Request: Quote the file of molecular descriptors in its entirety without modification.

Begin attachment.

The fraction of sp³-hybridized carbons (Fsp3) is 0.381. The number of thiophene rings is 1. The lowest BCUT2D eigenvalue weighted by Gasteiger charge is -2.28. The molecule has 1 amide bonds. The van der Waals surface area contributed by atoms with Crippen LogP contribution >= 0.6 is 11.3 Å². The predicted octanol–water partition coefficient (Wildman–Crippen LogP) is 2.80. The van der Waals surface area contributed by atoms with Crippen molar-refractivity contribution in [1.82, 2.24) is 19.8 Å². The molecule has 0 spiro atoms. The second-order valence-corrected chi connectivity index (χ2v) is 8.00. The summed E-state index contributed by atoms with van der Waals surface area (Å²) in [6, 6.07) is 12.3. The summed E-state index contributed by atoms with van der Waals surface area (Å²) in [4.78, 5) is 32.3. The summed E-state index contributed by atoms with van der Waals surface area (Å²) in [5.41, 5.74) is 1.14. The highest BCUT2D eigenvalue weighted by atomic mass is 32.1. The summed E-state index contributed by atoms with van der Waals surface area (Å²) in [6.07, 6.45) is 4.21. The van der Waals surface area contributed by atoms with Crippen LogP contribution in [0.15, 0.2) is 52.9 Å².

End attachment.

The fraction of sp³-hybridized carbons (Fsp3) is 0.381. The number of thiophene rings is 1. The lowest BCUT2D eigenvalue weighted by Gasteiger charge is -2.28. The molecule has 1 amide bonds. The van der Waals surface area contributed by atoms with Crippen LogP contribution >= 0.6 is 11.3 Å². The predicted octanol–water partition coefficient (Wildman–Crippen LogP) is 2.80. The van der Waals surface area contributed by atoms with Crippen molar-refractivity contribution in [1.82, 2.24) is 19.8 Å². The molecule has 0 spiro atoms. The second-order valence-corrected chi connectivity index (χ2v) is 8.00. The summed E-state index contributed by atoms with van der Waals surface area (Å²) in [6, 6.07) is 12.3. The summed E-state index contributed by atoms with van der Waals surface area (Å²) in [4.78, 5) is 32.3. The summed E-state index contributed by atoms with van der Waals surface area (Å²) in [5.41, 5.74) is 1.14. The highest BCUT2D eigenvalue weighted by atomic mass is 32.1. The summed E-state index contributed by atoms with van der Waals surface area (Å²) in [6.07, 6.45) is 4.21. The van der Waals surface area contributed by atoms with Crippen LogP contribution in [0.15, 0.2) is 52.9 Å².